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Handicaps at 75%

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  • #16
    Originally posted by sikoram View Post
    I wonder how the new handicapping calculations (best 8 of last 20) will affect the differential. It seems to me that clubs themselves are responsible for a lot of the sandbagging if there is little peer review. The playing alone and not entering scores for handicap should have mitigated some of the SB ing but shouldn't we all be reviewing scores. I play with the same leagues on Wednesdays and Saturdays and my scores for those days are posted on a league notice board. The rest of the time, I play with the same members who refuse to give up 25 cents to an extra stroke.
    Definitely true! The handicap system depends on the club's handicap committee meeting its responsibilities. Imo, the failure of club handicap committees "doing their job" leads to tournament committees setting these odd handicap percentage situations. I don't think that sandbaggers represent more than 5% of all golfers with a handicap, but their actions and the reactions impact everyone. They should be "rooted out" and nobody should feel guilty about doing it. The handicap system depends on the integrity of the participants.

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    • #17
      The new calculations won't "affect the differential" (whatever that means); but all things being equal, everyone's handicap factor will drop after the calculation will consider his best eight, rather than ten, differentials.
      I say "all things being equal" because I haven't read all the proposed changes to the Handicap Manual.

      I've been on a handicap committee and can state that the committee members understandably tread lightly when it comes to deciding that a fellow club member is a sandbagger. "Peers" (that is, club members, and not just committee members) are understandably reluctant to go on the record about their suspicions. So it's easy to say that sandbaggers should be "rooted out", but harder to do.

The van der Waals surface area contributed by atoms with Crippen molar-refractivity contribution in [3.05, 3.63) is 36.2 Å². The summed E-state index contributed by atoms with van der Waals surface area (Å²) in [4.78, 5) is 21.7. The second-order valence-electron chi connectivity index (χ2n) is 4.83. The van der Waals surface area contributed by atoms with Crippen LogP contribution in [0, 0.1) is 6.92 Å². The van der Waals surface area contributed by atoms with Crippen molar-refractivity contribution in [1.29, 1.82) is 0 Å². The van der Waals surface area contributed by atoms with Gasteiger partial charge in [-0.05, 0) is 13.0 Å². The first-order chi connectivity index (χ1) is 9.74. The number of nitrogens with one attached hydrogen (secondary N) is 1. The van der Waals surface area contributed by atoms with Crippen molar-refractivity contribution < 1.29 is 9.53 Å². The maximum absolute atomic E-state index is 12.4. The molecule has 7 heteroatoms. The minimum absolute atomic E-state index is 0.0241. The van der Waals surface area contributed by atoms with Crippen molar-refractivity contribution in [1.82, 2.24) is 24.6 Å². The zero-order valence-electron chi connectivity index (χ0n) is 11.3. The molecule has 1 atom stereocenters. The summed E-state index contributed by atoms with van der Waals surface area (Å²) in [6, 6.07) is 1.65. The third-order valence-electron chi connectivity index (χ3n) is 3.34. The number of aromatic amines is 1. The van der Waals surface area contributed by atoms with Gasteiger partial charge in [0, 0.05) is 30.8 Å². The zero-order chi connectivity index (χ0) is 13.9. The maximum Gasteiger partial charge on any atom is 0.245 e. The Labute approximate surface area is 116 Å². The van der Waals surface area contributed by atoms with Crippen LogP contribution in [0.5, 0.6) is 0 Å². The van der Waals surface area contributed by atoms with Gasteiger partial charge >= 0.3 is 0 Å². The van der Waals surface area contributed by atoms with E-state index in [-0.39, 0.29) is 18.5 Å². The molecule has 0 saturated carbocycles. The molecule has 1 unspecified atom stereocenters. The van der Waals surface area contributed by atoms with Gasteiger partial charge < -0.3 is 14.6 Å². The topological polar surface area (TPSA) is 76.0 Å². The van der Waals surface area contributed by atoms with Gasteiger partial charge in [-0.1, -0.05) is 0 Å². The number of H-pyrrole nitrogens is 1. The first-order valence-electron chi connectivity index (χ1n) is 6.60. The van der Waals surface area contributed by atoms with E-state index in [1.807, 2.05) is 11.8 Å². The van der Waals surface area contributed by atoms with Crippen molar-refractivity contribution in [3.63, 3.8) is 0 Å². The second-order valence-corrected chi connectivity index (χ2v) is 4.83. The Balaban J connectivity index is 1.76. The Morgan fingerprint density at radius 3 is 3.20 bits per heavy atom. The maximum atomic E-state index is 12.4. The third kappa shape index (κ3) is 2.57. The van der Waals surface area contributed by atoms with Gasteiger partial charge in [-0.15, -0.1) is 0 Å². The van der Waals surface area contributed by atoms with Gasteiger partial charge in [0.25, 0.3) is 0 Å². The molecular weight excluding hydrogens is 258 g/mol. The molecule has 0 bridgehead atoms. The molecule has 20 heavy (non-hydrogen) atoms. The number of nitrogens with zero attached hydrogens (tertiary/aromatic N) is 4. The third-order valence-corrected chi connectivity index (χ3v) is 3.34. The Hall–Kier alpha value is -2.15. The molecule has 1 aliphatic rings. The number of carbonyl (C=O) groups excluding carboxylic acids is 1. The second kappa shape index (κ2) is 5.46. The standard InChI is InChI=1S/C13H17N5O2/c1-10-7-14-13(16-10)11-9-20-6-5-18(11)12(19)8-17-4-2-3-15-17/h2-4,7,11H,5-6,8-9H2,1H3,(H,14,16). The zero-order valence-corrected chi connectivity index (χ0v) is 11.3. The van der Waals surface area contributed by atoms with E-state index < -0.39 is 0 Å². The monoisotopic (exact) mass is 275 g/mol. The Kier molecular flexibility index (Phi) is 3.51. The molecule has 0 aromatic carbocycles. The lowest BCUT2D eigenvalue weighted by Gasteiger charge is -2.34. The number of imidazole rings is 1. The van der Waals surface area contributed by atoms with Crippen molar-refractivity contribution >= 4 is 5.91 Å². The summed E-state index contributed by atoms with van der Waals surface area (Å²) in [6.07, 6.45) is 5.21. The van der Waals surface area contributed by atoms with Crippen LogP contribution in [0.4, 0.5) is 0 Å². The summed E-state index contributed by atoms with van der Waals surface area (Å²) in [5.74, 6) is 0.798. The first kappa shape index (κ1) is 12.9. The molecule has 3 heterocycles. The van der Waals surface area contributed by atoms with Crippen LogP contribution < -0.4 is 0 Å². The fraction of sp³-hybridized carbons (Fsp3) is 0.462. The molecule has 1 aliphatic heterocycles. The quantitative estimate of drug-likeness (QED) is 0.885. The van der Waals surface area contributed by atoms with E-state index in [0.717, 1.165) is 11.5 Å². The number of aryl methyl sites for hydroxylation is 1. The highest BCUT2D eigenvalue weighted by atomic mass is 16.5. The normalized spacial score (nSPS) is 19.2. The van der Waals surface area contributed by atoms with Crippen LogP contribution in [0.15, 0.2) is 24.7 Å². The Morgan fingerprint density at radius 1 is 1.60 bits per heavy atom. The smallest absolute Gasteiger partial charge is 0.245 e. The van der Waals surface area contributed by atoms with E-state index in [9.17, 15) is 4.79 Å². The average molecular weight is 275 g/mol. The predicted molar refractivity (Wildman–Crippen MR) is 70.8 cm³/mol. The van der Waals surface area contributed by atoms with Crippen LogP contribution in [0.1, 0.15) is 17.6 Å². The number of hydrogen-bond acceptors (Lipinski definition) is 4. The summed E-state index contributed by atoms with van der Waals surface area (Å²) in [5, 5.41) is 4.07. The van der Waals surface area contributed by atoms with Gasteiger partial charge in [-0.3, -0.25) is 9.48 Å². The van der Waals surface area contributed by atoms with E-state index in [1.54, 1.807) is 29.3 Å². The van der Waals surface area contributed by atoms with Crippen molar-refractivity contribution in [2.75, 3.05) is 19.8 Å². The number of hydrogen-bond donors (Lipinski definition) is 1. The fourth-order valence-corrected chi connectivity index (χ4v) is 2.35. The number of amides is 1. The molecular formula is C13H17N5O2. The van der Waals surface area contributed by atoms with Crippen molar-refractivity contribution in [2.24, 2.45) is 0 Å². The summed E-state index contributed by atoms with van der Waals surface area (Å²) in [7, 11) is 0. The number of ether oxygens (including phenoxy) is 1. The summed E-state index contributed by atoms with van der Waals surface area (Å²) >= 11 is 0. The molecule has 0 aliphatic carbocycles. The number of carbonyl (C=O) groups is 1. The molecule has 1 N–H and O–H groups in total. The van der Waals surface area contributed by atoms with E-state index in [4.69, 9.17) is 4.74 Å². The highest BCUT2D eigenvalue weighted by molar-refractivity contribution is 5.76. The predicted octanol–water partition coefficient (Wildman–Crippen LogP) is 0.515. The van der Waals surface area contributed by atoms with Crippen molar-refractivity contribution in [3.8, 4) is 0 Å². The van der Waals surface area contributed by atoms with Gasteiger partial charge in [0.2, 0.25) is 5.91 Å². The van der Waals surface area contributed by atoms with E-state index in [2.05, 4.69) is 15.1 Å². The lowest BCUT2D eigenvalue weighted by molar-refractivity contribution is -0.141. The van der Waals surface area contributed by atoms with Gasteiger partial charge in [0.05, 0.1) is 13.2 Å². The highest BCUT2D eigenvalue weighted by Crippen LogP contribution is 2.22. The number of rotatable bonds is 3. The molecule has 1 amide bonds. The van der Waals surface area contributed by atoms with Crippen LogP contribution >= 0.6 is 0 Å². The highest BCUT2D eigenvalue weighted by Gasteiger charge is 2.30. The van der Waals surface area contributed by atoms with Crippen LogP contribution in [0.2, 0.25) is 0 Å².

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      • #18
        Originally posted by sikoram View Post
        I wonder how the new handicapping calculations (best 8 of last 20) will affect the differential. It seems to me that clubs themselves are responsible for a lot of the sandbagging if there is little peer review. The playing alone and not entering scores for handicap should have mitigated some of the SB ing but shouldn't we all be reviewing scores. I play with the same leagues on Wednesdays and Saturdays and my scores for those days are posted on a league notice board. The rest of the time, I play with the same members who refuse to give up 25 cents to an extra stroke.
        We've been on the best 8 system for a few years now, previously was 10. My cap has consistently been down a shot and a half to two shots under this system.

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        • #19
          Some info for tournament committees to consider...

          The USGA's Golf Handicap and Information Network (GHIN) has tracked the tournament scores of thousands of golfers and has identified those who play consistently better in tournaments than their handicaps would indicate. From these scores the following profile of a manipulator has been developed:
          • Percentage of all golfers identified: 0.15 percent, or 1.5 per 1000 golfers.
          • Average handicap: 20 (low 7, high 43).